779 F2d 967 Zografov v. Va Medical Center

779 F.2d 967

45 Fair Empl.Prac.Cas. 395,
39 Empl. Prac. Dec. P 35,843
Nikolas ZOGRAFOV, M.D., Appellant,

No. 84-1794.

United States Court of Appeals,
Fourth Circuit.

Argued April 5, 1985.
Decided Dec. 17, 1985.

Donald E. Jonas, Columbia, S.C., for appellant.

Glen E. Craig, Asst. U.S. Atty. (Henry Dargan McMaster, U.S. Atty., Columbia, S.C., on brief), for appellee.

Before WIDENER and MURNAGHAN, Circuit Judges, and WARRINER, United States District Judge for the Eastern District of Virginia, sitting by designation.

WIDENER, Circuit Judge:

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This is an appeal of the district court's dismissal of a Title VII case for lack of subject matter jurisdiction. The court concluded that it lacked jurisdiction because the plaintiff, who had failed to comply with the applicable Equal Employment Opportunity Commission (EEOC) regulation governing complaint procedure, see 29 C.F.R. Sec. 1613-214, had failed to exhaust his administrative remedies.


Plaintiff Nikolas Zografov, a foreign-born and foreign-educated physician, brought a section 717, Title VII discrimination action against his federal employer, the Veterans Administration Medical Center (V.A.), alleging that the V.A. unlawfully discriminated against him on the basis of his national origin. See 42 U.S.C. Sec. 2000e16. While the complaint alleged various acts of discrimination that occurred between March 1971 and March 1978, the district court properly considered only three of the allegations of discrimination since these were the only claims raised at the administrative level. Plaintiff claims that on the basis of his national origin, Bulgaria, he was denied within-grade salary increases at the V.A. Hospital in March 1971 and again in March 1978 and that around April 1, 1971 he was transferred out of Orthopedic Surgery into the Outpatient Clinic. Relying on the applicable EEOC regulation for complaint procedure, the defendant answered that the district court lacked subject matter jurisdiction because plaintiff failed to exhaust administrative remedies. At the administrative level, plaintiff's discrimination complaint was rejected as untimely under 29 C.F.R. Sec. 1613-214(a)(1) because plaintiff had failed to consult an Equal Employment Opportunity Counselor (EEO Counselor) on his various claims of discrimination within thirty days of the occurrence of the matters causing him to believe that he had been discriminated against. The district court found that it was without jurisdiction to hear the case because of plaintiff's failure to comply with precomplaint administrative procedure.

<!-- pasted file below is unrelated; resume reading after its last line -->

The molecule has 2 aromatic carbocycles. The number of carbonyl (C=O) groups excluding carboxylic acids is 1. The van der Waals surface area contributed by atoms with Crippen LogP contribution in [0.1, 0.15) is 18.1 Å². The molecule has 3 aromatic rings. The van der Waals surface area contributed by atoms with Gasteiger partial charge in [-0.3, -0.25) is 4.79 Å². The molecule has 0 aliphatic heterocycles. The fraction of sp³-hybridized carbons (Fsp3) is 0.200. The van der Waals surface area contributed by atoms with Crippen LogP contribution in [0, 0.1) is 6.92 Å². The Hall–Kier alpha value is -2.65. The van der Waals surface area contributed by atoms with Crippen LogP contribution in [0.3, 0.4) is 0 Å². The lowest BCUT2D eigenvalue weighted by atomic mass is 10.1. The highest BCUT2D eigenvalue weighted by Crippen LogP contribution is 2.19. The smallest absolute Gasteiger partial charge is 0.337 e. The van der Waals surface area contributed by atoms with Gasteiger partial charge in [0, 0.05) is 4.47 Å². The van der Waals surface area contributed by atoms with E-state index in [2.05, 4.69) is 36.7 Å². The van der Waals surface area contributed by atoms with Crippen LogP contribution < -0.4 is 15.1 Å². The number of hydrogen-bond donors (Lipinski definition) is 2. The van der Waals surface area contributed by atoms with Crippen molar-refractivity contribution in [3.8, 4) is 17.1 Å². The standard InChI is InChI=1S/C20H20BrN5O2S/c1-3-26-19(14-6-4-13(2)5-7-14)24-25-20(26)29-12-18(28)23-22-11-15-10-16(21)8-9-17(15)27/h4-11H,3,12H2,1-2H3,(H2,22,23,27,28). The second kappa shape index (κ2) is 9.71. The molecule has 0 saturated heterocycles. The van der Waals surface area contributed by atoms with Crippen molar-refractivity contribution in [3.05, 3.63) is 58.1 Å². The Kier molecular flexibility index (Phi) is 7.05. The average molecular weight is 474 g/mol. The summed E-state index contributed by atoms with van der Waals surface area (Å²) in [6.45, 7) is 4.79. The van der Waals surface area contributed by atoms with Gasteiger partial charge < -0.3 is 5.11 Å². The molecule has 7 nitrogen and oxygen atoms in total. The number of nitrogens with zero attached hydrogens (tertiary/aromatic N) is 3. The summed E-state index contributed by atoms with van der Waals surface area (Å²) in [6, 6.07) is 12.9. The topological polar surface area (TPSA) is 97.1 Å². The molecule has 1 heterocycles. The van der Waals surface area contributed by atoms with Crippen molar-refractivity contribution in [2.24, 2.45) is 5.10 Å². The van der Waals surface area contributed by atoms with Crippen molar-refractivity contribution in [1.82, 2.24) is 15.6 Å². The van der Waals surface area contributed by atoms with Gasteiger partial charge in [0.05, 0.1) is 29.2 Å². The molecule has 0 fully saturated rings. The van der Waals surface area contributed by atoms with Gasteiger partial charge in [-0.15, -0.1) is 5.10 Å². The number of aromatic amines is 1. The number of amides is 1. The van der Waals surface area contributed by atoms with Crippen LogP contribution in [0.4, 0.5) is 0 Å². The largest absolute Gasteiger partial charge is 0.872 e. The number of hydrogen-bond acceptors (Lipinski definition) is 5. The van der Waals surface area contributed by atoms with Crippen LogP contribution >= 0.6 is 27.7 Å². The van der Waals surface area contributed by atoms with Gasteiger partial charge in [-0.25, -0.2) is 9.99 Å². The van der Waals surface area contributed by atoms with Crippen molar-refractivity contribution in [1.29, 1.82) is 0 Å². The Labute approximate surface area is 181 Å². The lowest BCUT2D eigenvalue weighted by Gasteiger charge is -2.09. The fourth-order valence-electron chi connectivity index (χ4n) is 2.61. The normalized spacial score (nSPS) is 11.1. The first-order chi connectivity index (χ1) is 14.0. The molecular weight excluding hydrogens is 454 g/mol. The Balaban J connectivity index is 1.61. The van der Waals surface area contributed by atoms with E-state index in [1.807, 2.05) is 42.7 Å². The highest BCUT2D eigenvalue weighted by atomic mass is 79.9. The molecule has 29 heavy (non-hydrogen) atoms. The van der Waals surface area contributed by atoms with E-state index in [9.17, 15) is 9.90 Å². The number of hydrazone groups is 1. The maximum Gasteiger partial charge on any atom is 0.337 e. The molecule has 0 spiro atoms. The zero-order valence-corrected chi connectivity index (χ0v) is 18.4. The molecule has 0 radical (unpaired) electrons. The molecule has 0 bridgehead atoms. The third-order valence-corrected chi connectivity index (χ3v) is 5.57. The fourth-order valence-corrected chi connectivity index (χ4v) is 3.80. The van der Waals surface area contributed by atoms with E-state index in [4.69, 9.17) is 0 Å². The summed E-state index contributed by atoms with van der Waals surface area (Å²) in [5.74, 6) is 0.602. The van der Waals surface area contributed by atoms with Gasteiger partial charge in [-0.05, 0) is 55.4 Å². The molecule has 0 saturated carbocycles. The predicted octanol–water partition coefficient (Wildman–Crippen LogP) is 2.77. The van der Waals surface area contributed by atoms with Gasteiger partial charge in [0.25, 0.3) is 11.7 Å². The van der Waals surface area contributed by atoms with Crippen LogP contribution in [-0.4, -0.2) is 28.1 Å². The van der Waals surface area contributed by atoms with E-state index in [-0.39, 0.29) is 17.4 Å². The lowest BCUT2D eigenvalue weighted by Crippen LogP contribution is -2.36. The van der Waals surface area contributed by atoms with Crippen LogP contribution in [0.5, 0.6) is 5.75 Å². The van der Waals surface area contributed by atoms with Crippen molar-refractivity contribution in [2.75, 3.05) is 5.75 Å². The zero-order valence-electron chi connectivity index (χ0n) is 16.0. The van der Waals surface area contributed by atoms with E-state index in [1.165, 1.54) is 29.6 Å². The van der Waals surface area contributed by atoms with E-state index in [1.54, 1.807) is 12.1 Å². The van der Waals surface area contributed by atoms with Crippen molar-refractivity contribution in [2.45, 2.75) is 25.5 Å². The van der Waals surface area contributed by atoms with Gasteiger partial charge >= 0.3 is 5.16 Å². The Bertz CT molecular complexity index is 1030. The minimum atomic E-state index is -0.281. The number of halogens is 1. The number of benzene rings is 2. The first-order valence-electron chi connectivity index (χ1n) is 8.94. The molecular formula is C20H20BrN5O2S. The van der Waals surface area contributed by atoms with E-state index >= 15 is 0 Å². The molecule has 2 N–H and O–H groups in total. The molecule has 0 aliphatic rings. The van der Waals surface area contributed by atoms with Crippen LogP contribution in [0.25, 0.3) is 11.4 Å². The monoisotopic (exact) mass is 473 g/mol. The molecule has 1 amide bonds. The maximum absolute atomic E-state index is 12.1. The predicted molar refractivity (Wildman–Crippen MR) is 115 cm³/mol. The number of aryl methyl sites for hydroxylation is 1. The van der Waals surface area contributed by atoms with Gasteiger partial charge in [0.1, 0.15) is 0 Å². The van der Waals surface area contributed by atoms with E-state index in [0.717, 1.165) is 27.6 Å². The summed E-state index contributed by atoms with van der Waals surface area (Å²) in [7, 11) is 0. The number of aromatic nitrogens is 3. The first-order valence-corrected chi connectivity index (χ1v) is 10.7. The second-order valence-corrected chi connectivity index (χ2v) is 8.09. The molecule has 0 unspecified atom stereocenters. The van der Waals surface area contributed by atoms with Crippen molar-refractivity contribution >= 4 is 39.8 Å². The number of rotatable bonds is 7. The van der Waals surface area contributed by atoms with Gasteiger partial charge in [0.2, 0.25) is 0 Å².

It is undisputed that plaintiff did not see an EEO Counselor until September 1978 regarding his April 1971 transfer and the March 1971 and March 1978 denials of within-grade salary increases. Plaintiff clearly did not comply with the thirty-day time limit in Sec. 1613-214(a)(1) since he presented to the EEO Counselor his two 1971 claims approximately seven and one-half years after the incidents and his 1978 claim approximately six months after the incident. Considering the effect of the thirty-day time limit, the district court determined that the limit is jurisdictional and that plaintiff failed to show that he came within an exception for time extension listed in Sec. 1613.214(a)(4). See Sims v. Heckler, 725 F.2d 1143, 1145-46 (7th Cir.1984) (holding the thirty-day limit in Sec. 1613-214(a)(1)(i) is jurisdictional based on principles of sovereign immunity). The court further found that even if the thirty-day limit was not jurisdictional but subject to estoppel, plaintiff nevertheless would not be entitled to relief. The court reasoned that because of the long-standing presumption against estopping the federal government from asserting its legal rights, see Schweiker v. Hansen, 450 U.S. 785, 788, 101 S.Ct. 1468, 1470, 67 L.Ed.2d 685 (1981), only an act of affirmative misconduct could estop the government from asserting the defense. See Portmann v. United States, 674 F.2d 1155, 1167 (7th Cir.1982). The district court concluded that estoppel could not apply because plaintiff had not shown affirmative misconduct on the part of the government. Although we conclude that the thirty-day time limit is not jurisdictional, we agree that the plaintiff in this case is not entitled to equitable relief from his failure to comply with precomplaint administrative procedure.